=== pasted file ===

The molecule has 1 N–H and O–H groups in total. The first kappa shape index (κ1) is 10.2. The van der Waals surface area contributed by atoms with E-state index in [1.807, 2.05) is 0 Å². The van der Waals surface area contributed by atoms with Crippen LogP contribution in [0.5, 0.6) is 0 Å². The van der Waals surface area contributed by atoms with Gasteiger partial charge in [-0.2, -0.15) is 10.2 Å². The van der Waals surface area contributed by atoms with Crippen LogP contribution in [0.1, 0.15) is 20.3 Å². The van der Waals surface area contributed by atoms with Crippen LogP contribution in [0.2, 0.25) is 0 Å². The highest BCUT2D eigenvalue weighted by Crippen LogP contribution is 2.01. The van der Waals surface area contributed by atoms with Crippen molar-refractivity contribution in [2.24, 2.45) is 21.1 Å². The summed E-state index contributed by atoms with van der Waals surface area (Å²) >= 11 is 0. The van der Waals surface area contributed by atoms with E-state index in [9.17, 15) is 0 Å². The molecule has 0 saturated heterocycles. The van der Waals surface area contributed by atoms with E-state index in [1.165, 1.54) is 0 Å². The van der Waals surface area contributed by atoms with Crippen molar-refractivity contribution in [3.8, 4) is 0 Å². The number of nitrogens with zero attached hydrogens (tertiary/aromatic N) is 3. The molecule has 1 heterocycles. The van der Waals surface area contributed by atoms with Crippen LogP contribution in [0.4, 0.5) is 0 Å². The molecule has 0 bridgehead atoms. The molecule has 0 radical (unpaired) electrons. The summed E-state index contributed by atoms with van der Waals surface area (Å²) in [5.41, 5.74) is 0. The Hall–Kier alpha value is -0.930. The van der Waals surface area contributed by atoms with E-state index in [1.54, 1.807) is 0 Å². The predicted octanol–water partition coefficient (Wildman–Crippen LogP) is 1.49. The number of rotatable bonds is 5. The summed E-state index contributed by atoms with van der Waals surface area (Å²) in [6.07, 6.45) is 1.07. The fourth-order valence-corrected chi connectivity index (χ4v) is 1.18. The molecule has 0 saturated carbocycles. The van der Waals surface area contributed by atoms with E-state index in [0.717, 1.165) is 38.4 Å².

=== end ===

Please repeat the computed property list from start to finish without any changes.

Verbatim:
The molecule has 1 N–H and O–H groups in total. The first kappa shape index (κ1) is 10.2. The van der Waals surface area contributed by atoms with E-state index in [1.807, 2.05) is 0 Å². The van der Waals surface area contributed by atoms with Crippen LogP contribution in [0.5, 0.6) is 0 Å². The van der Waals surface area contributed by atoms with Gasteiger partial charge in [-0.2, -0.15) is 10.2 Å². The van der Waals surface area contributed by atoms with Crippen LogP contribution in [0.1, 0.15) is 20.3 Å². The van der Waals surface area contributed by atoms with Crippen LogP contribution in [0.2, 0.25) is 0 Å². The highest BCUT2D eigenvalue weighted by Crippen LogP contribution is 2.01. The van der Waals surface area contributed by atoms with Crippen molar-refractivity contribution in [2.24, 2.45) is 21.1 Å². The summed E-state index contributed by atoms with van der Waals surface area (Å²) >= 11 is 0. The van der Waals surface area contributed by atoms with E-state index in [9.17, 15) is 0 Å². The molecule has 0 saturated heterocycles. The van der Waals surface area contributed by atoms with E-state index in [1.165, 1.54) is 0 Å². The van der Waals surface area contributed by atoms with Crippen molar-refractivity contribution in [3.8, 4) is 0 Å². The number of nitrogens with zero attached hydrogens (tertiary/aromatic N) is 3. The molecule has 1 heterocycles. The van der Waals surface area contributed by atoms with Crippen LogP contribution in [0.4, 0.5) is 0 Å². The molecule has 0 bridgehead atoms. The molecule has 0 radical (unpaired) electrons. The summed E-state index contributed by atoms with van der Waals surface area (Å²) in [5.41, 5.74) is 0. The Hall–Kier alpha value is -0.930. The van der Waals surface area contributed by atoms with E-state index in [1.54, 1.807) is 0 Å². The predicted octanol–water partition coefficient (Wildman–Crippen LogP) is 1.49. The number of rotatable bonds is 5. The summed E-state index contributed by atoms with van der Waals surface area (Å²) in [6.07, 6.45) is 1.07. The fourth-order valence-corrected chi connectivity index (χ4v) is 1.18. The molecule has 0 saturated carbocycles. The van der Waals surface area contributed by atoms with E-state index in [0.717, 1.165) is 38.4 Å².